However or whyever there are pills, they’re a problem that you can solve. One of the most common ways is with an electric sweater shaver. Electric sweater shavers are fun and kind of loud (which is also fun). They require batteries and are sort of like a teddy bear’s version of a beard trimmer. A lot of them are even made by the same companies who make electric face razors!
And one of those can bring some freshness back to a tired looking pair of socks or armwarmers, like this pair of Harajuku Arm Warmers. That area between the thumb and fingers gets a lot of wear and shows it.
But all it takes is turning on the sweater shaver and lightly running it over the arm warmer, either while wearing it or laying it flat. The key word here is lightly, just gently brush the shaver across the top. If you’re too rough you could put a hole in whatever you’re sprucing up, particularly if it is a delicate item.
And the pills are gone, turned into easily-disposed of fluff! The softer look of a much loved-and worn item doesn’t disappear, but the pills do. It even does a solid job removing all the pills on the heels of my poor old Extraordinary Thigh Highs, which have had a lot of hard wear.
Electric sweater shavers are definitely rad, but there have to be some non battery powered options out there, right? Tumblr Fairy Zaf prefers the Sweater Stone and I’ll walk you through that technique next. Why don’t you let us know your tips and tricks for removing pills? In looking up information on pilling I saw that some folks use the hook side of Velcro—have you tried it, does that work? I’ve definitely gone the sticky tape route myself.
We took our time bringing in compression socks, because we wanted to offer styles that worked well and were safe. Graduated compression styles have a scientifically designed snugger fit, tighter at the ankles and less as they go up the leg. The way these socks compress muscles, veins and arteries at the feet and ankles increases arterial pressure, encouraging more blood to return to the heart and not pool in the feet. That’s some straight up science!
Even though we love science, none of us are professional scientists (yet!), but luckily the compression brands we carry have plenty of them. Therafirm, Sockwell and CEP are all amazingly designed graduated compression brands, each of them designed for different lifestyle needs. Therafirm’s Preggers styles are graduated compression tights designed to energise and support the tired legs and feet associated with pregnancy. CEP is designed for sports, maximising performance and recovery after competition or working out. Sockwell has socks that maximise fun and health, with gorgeous designs and smartly built socks. Even Dahlgren and Injinji have compression styles with the same smart sports and lifestyle designing that defines their brands.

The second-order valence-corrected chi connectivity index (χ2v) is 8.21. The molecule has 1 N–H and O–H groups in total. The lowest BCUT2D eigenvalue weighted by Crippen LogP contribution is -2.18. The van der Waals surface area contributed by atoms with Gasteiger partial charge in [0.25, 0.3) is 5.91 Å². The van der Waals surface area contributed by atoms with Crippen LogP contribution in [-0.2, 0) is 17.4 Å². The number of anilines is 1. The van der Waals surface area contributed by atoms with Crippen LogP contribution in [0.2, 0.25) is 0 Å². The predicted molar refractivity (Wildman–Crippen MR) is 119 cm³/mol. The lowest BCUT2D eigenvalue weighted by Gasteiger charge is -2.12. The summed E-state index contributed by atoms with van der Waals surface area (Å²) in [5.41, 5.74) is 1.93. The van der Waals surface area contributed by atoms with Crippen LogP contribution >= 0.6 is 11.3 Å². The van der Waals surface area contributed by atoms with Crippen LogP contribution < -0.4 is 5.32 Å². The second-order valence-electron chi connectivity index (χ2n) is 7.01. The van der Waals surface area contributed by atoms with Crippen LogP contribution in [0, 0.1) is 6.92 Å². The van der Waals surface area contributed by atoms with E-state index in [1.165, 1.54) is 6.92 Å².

There’s a trick to putting compression socks on correctly, though. As you might have noticed, compression socks are tight and can be hard to put on. There’s a reason for that. Just yanking them on won’t distribute that smartly designed sock correctly and will prevent the sock from giving you the benefit of proper graduated compression. Plus, for styles with higher compression, it can be unhealthy, since they are designed to be worn with the fabric evenly distributed up the leg. CEP has a fun little video on YouTube showing the basics of putting on compression socks and Therafirm’s Preggers has some great tips on their website for donning compression styles.
This simple little trick just takes a minute or so extra but is worth every second. For folks who prefer a photo reference, we got you covered after the jump!
Sometimes, even if you’re careful about checking the Sizing Tips of a style, the fit isn’t exactly right. You need a little less room in the foot or a little more stretch in the calf.
If you’re a knitter, you’re probably familiar with the ways to get a little more stretch out of a sock. High percentage cotton and wool knits can be manipulated when wet (“blocking”), sneaking out a little more room or tightening up the fibers for a snugger fit. You can’t change the stretch or size of a sock dramatically with blocking, but you can add (or remove) a little extra for a more custom fit.